President Hage Geingob has called on young people to find ways of creating employment opportunities for themselves to avoid being jobseekers.
Speaking at a World Children’s Day event at Walvis Bay on Sunday, Geingob said Namibia has done well in educating young people, but continues to face challenges in absorbing them in the job market.
The event was also attended by Botswana president Mokgweetsi Masisi and Zimbabwean vice president Kembo Mohadi.
“We opened up the door after independence for all children to go to school . . . That success has, however, also turned into our problem,” Geingob said.
“We have now put many through school, and they could not get jobs. The solution is now for our people to become their own job creators. The government has to provide a conducive environment for that.”
Geingob said the biggest chunk of the national budget goes to education, yet the results are not desirable.
“There is thus a need to improve on teacher training, child-centred education and an education system where children do not just parrot things.”
Masisi said: “Write your own books, develop applications and illustrations that make sense to you. Collaborate with children from other countries and learn more about their countries and how they do things.
“Africa is the fastest-growing continent when looking at the amount of trade.
“Nowadays, we hear about new industries like green hydrogen in Namibia. We also have the most underdeveloped natural resources in the world.
“Do not lose hope, but be the solution to the problems in your country,” Masisi said.
Zambia’s minister of community development and social services, Doreen Mwamba, said a lot has changed since attending the World Children’s Day celebrations in 2021.
“We did not even have a law that protects and promotes children’s rights. We made sure the law was enacted to protect and promote children’s rights within six months. After this, we realised the judicial system was not ready and we worked with the judiciary for child-friendly courts to be opened.
“Last year, we recruited over 30 000 teachers and are recruiting more this year,” Mwamba said.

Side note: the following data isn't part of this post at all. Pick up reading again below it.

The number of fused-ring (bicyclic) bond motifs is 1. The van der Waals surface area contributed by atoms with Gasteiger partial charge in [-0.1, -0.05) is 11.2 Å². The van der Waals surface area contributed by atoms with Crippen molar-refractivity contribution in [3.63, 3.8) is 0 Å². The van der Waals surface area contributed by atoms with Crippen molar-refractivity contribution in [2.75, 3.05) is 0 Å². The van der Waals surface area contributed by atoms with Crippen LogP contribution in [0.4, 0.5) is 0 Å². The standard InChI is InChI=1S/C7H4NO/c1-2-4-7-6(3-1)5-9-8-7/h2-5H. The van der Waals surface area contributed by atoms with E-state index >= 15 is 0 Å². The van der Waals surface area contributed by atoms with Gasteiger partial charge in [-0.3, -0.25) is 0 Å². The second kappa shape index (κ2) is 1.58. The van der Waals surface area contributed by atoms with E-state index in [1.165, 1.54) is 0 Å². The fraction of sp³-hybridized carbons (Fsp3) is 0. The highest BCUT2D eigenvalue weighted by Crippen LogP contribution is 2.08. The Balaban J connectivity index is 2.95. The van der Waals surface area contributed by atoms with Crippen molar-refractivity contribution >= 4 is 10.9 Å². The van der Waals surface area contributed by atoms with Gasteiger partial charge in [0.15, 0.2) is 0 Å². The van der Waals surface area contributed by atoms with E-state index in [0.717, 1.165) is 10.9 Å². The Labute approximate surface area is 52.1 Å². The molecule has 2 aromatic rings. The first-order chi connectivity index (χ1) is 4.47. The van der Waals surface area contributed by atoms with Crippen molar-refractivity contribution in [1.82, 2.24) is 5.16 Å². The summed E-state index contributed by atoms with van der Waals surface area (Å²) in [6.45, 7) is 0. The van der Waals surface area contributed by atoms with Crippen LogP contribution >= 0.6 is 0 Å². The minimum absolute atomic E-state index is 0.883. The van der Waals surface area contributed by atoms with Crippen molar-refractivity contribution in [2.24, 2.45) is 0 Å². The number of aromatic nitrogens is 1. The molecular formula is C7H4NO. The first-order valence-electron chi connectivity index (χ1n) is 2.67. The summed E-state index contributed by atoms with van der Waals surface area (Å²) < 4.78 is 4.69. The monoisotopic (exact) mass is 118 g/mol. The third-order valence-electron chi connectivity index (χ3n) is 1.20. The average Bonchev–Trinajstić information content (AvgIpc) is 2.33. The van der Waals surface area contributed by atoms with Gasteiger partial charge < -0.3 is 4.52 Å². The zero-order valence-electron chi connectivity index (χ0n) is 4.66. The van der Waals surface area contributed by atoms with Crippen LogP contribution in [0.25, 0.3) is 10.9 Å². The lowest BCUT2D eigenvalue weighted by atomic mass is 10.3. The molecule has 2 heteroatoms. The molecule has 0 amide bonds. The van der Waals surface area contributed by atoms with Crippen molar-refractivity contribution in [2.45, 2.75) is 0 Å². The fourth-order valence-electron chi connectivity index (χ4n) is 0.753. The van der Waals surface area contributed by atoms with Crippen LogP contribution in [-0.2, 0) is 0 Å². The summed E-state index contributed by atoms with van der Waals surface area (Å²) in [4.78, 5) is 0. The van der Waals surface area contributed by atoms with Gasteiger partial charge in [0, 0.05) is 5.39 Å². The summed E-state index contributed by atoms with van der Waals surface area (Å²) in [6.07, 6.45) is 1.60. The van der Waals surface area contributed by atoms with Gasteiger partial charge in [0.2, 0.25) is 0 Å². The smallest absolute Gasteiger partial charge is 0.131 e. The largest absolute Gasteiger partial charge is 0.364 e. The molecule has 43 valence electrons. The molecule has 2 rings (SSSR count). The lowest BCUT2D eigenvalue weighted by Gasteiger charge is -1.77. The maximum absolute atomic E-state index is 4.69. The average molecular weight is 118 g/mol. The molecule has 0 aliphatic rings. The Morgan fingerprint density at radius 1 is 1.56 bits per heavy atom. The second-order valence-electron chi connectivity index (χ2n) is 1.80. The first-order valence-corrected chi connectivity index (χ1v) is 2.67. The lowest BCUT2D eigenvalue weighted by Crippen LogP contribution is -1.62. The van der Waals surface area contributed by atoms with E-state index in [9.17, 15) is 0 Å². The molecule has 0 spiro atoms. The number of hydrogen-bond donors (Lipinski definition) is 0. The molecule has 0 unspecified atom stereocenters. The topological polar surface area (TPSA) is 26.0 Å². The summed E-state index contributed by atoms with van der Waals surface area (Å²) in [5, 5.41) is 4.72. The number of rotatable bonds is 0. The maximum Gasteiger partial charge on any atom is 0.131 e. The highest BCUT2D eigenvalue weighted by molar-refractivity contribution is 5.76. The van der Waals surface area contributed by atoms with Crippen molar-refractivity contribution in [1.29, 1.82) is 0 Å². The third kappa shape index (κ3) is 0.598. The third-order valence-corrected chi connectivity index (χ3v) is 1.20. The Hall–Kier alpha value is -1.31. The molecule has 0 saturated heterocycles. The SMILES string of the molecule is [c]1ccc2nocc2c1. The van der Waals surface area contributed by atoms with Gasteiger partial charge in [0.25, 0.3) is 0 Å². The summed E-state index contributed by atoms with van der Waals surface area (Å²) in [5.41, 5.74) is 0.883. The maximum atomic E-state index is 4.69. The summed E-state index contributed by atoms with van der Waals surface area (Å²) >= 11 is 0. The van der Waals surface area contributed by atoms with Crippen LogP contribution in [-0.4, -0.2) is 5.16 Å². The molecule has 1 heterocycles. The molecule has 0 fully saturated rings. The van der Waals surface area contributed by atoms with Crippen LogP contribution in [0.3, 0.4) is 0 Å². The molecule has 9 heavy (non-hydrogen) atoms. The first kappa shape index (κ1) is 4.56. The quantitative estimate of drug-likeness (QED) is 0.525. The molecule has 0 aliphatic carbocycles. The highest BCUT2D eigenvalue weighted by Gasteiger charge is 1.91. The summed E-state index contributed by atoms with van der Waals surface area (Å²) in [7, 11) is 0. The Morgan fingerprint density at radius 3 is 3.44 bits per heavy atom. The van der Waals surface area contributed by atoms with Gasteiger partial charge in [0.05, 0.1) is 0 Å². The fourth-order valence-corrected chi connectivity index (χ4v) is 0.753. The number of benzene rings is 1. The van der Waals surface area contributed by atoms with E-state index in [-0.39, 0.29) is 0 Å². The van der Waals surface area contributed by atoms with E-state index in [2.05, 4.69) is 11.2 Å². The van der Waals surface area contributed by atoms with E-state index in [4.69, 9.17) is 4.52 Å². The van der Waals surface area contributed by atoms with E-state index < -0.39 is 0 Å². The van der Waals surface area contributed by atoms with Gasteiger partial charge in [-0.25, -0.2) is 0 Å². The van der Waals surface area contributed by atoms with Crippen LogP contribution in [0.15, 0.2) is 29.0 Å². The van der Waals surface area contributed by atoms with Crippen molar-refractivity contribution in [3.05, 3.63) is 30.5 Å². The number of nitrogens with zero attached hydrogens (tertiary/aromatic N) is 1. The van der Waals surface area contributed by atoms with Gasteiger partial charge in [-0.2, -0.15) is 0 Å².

Zimbabwean vice president Mohadi said his country declared that education would be free up to secondary school level.
“Zimbabwe is currently 98% literate. We teach and encourage innovation in institutions as we want to promote our own employment,” he said.
Meanwhile, United Nations Children’s Fund (Unicef) regional director for eastern and southern Africa Etleva Kadilli said many children are missing out on basic services that are essential to protect them.
Kadilli said she was happy to see the group of young, bright, educated children who are full of hope for the future.
“I count on your support to rally other heads of state and make sure you invest more and better in education, especially in early childhood education.
“It is not only about education, but also about protecting our children against violence, abuse and neglect. The climate crisis the world is facing also requires action for our generations,” she said.
Minister of gender equality, poverty eradication and social welfare Doreen Sioka warned the youth against drug and alcohol abuse.
“You need to set examples and be good leaders, as we were. Drugs and alcohol will take you nowhere. Concentrate on education . . .”
Zimbabwe will be the next country to host the event.
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